Why do we spend so much money on Chanukah? How do you manage to rejoice during the holiday and stay happy even when it ends?
- Lack of planning: Let’s start with a little tip – Hanukkah falls every year on the same date. Amazing, isn’t it? So why are we always surprised when we suddenly find our children at home with us instead of going to school? Chanukah, like any children’s vacation, requires financial planning: a budget. Plan a budget in advance and then plan appropriate activities. Try it again this year – and you’ll see the results at the bank exactly eight days later.
- Surrender to pressure: There is no special mitzvah to go to performances on Hanukkah. A family night of laughter, a game together or another entertaining pastime – can provide a much more meaningful experience than another Festigal. We know: a child who wants to go to Festigal “like everyone else” can be quite a nuisance when told “no.” It’s much simpler to give in to pressure just to get it off our backs. It also reduces feelings of guilt over inadequate parenting. But the truth? There is no reason to pay hundreds of shekels for a ticket and a few dozen shekels for incidental expenses such as gas, parking and snacks for one weekend outing.
- Going to the show : Most of the shows have an “official price” alongside a variety of prices at significant discounts: through credit card companies, consumer clubs, workers’ unions and more. It’s also a good idea to check with your friends and family if they can help you get discounted tickets.
- Take snacks and drinks from home: When it comes to food prices in buffets, it seems that the landlord has gone crazy – to the other extreme.
- Boredom leads to the mall: Many families see spending time at the mall as a kind of default: a good way to relieve boredom. In summer they escape to the air conditioner and in winter it is more pleasant than wandering the streets. Well, ladies and gentlemen, this is a budget disaster. Don’t get me wrong: there’s nothing wrong with shopping at the mall, but one that you know exactly what its purpose is, come and buy in a businesslike manner and don’t get dragged into an unknown wander around the mall full of temptations. I came, I bought, I went.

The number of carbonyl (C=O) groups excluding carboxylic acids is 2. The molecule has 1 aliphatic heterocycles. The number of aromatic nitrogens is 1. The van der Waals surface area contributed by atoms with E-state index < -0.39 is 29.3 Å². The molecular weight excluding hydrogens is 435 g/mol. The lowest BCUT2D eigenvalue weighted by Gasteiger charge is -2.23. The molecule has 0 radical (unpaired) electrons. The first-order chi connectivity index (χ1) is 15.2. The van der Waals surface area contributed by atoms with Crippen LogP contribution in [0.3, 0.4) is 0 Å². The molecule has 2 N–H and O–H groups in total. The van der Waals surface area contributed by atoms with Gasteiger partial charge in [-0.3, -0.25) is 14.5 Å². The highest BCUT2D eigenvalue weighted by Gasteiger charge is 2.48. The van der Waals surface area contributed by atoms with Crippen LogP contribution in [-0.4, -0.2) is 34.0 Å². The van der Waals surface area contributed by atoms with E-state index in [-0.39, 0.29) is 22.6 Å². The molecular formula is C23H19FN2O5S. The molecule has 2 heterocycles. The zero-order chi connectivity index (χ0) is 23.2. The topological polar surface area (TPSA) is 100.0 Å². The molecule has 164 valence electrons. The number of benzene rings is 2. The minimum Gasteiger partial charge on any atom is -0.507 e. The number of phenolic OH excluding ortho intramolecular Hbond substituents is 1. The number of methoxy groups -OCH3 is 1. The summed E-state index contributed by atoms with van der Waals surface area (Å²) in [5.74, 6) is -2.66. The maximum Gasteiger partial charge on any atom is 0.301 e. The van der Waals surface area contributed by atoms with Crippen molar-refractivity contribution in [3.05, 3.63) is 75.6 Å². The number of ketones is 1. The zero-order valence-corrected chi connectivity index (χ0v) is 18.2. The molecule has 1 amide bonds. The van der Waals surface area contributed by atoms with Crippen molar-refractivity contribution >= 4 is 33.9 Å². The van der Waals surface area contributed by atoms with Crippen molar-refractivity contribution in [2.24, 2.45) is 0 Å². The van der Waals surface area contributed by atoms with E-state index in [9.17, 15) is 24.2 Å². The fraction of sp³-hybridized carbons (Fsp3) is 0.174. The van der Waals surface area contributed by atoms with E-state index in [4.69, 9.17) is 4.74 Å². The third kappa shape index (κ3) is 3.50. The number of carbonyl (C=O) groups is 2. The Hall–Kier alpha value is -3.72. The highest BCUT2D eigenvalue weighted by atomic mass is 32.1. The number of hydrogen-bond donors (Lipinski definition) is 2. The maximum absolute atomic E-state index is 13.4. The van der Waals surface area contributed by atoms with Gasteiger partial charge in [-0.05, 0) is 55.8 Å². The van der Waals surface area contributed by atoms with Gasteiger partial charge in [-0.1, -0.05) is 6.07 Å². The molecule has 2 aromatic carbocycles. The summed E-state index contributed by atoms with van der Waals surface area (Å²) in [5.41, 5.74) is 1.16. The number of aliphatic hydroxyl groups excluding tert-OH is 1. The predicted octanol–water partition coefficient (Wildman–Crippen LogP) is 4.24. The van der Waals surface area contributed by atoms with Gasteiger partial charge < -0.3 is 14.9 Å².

- Hanukkah coins: You give kids Hanukkah money – and they run to buy the first game that catches their eyes. Give them tools for life and teach them how to conduct themselves correctly – explain to them that while money we received as a gift is suitable for pampering and fun, it is worth checking what else we can do with money and making a list of priorities. For example: encourage them to determine how much of the money will be spent on shopping and how much they should save for the future, which game will give them good value for money and which will not – and let them take responsibility for managing the Hanukkah fee, all according to the age of the child and his abilities, of course.
- “What do we do today?”: Transfer to the children some of the responsibility for using the time and alleviating boredom during vacation. We will teach and accustom the children to the fact that the question “What do we do today?” will be addressed to themselves. We parents will help them organize, but children are responsible for finding relevant activities. The role-playing game must begin even before the start of vacation: we will sit with the children, explain to them what we are going towards, each child will make a list of all the things he wants to do during the vacation. We, the parents, will accompany the process, assist with advice, but will always broadcast: “We are in full partnership on the issue of responsibility for your employment during vacation.”
Final tip: Hanukkah ends exactly eight days after it begins. Planning eight days is a feasible task. Ask the Hasmoneans.